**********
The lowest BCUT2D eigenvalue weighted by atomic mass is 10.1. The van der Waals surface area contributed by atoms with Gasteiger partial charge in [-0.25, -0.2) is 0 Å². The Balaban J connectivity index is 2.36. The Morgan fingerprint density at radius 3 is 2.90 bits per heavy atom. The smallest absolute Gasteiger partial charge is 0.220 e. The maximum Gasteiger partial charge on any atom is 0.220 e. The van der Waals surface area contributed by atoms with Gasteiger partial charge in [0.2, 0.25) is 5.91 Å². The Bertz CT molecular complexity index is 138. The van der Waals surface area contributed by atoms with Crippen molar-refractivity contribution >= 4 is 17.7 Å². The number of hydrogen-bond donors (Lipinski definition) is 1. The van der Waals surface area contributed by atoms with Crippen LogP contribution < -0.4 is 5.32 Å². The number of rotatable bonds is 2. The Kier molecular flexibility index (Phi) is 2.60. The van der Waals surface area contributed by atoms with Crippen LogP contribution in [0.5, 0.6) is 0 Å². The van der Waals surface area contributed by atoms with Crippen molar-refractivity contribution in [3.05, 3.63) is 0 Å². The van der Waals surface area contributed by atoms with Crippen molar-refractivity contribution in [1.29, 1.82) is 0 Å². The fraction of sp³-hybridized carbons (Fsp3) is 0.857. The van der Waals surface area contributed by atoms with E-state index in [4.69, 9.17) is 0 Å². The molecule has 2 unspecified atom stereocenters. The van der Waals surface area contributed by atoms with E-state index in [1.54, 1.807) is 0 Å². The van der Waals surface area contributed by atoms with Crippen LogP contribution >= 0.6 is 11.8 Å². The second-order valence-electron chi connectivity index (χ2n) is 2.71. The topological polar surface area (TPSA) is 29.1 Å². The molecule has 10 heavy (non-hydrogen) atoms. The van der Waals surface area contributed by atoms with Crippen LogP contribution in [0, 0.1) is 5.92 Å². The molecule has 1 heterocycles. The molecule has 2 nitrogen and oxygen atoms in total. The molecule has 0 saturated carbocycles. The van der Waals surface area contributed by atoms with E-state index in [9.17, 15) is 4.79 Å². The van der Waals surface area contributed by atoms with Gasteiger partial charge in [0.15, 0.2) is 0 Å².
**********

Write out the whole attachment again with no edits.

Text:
The lowest BCUT2D eigenvalue weighted by atomic mass is 10.1. The van der Waals surface area contributed by atoms with Gasteiger partial charge in [-0.25, -0.2) is 0 Å². The Balaban J connectivity index is 2.36. The Morgan fingerprint density at radius 3 is 2.90 bits per heavy atom. The smallest absolute Gasteiger partial charge is 0.220 e. The maximum Gasteiger partial charge on any atom is 0.220 e. The van der Waals surface area contributed by atoms with Gasteiger partial charge in [0.2, 0.25) is 5.91 Å². The Bertz CT molecular complexity index is 138. The van der Waals surface area contributed by atoms with Crippen molar-refractivity contribution >= 4 is 17.7 Å². The number of hydrogen-bond donors (Lipinski definition) is 1. The van der Waals surface area contributed by atoms with Crippen LogP contribution < -0.4 is 5.32 Å². The number of rotatable bonds is 2. The Kier molecular flexibility index (Phi) is 2.60. The van der Waals surface area contributed by atoms with Crippen LogP contribution in [0.5, 0.6) is 0 Å². The van der Waals surface area contributed by atoms with Crippen molar-refractivity contribution in [3.05, 3.63) is 0 Å². The van der Waals surface area contributed by atoms with Crippen molar-refractivity contribution in [1.29, 1.82) is 0 Å². The fraction of sp³-hybridized carbons (Fsp3) is 0.857. The van der Waals surface area contributed by atoms with E-state index in [4.69, 9.17) is 0 Å². The molecule has 2 unspecified atom stereocenters. The van der Waals surface area contributed by atoms with E-state index in [1.54, 1.807) is 0 Å². The van der Waals surface area contributed by atoms with Crippen LogP contribution >= 0.6 is 11.8 Å². The second-order valence-electron chi connectivity index (χ2n) is 2.71. The topological polar surface area (TPSA) is 29.1 Å². The molecule has 10 heavy (non-hydrogen) atoms. The van der Waals surface area contributed by atoms with Crippen LogP contribution in [0, 0.1) is 5.92 Å². The molecule has 1 heterocycles. The molecule has 2 nitrogen and oxygen atoms in total. The molecule has 0 saturated carbocycles. The van der Waals surface area contributed by atoms with E-state index in [9.17, 15) is 4.79 Å². The van der Waals surface area contributed by atoms with Gasteiger partial charge in [0.15, 0.2) is 0 Å².